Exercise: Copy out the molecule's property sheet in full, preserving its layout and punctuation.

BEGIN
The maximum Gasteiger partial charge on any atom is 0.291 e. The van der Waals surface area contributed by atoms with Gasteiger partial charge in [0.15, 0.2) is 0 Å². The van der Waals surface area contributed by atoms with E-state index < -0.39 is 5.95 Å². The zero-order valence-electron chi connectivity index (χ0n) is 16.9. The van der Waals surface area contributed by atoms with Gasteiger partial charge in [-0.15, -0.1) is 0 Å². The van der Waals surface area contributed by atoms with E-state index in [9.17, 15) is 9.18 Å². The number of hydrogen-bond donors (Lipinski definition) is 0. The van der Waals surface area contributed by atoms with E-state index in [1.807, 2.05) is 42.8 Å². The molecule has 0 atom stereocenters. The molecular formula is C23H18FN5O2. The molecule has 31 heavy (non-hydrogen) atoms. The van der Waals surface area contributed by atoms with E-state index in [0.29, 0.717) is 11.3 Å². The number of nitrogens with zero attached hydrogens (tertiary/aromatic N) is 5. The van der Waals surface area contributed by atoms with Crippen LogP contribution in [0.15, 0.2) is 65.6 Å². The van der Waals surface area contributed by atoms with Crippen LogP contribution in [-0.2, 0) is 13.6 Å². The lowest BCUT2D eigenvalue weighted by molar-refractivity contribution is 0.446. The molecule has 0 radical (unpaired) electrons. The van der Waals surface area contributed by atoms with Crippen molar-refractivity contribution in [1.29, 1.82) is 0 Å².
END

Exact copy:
The maximum Gasteiger partial charge on any atom is 0.291 e. The van der Waals surface area contributed by atoms with Gasteiger partial charge in [0.15, 0.2) is 0 Å². The van der Waals surface area contributed by atoms with E-state index < -0.39 is 5.95 Å². The zero-order valence-electron chi connectivity index (χ0n) is 16.9. The van der Waals surface area contributed by atoms with Gasteiger partial charge in [-0.15, -0.1) is 0 Å². The van der Waals surface area contributed by atoms with E-state index in [9.17, 15) is 9.18 Å². The number of hydrogen-bond donors (Lipinski definition) is 0. The van der Waals surface area contributed by atoms with E-state index in [1.807, 2.05) is 42.8 Å². The molecule has 0 atom stereocenters. The molecular formula is C23H18FN5O2. The molecule has 31 heavy (non-hydrogen) atoms. The van der Waals surface area contributed by atoms with E-state index in [0.29, 0.717) is 11.3 Å². The number of nitrogens with zero attached hydrogens (tertiary/aromatic N) is 5. The van der Waals surface area contributed by atoms with Crippen LogP contribution in [0.15, 0.2) is 65.6 Å². The van der Waals surface area contributed by atoms with Crippen LogP contribution in [-0.2, 0) is 13.6 Å². The lowest BCUT2D eigenvalue weighted by molar-refractivity contribution is 0.446. The molecule has 0 radical (unpaired) electrons. The van der Waals surface area contributed by atoms with Crippen molar-refractivity contribution in [1.29, 1.82) is 0 Å².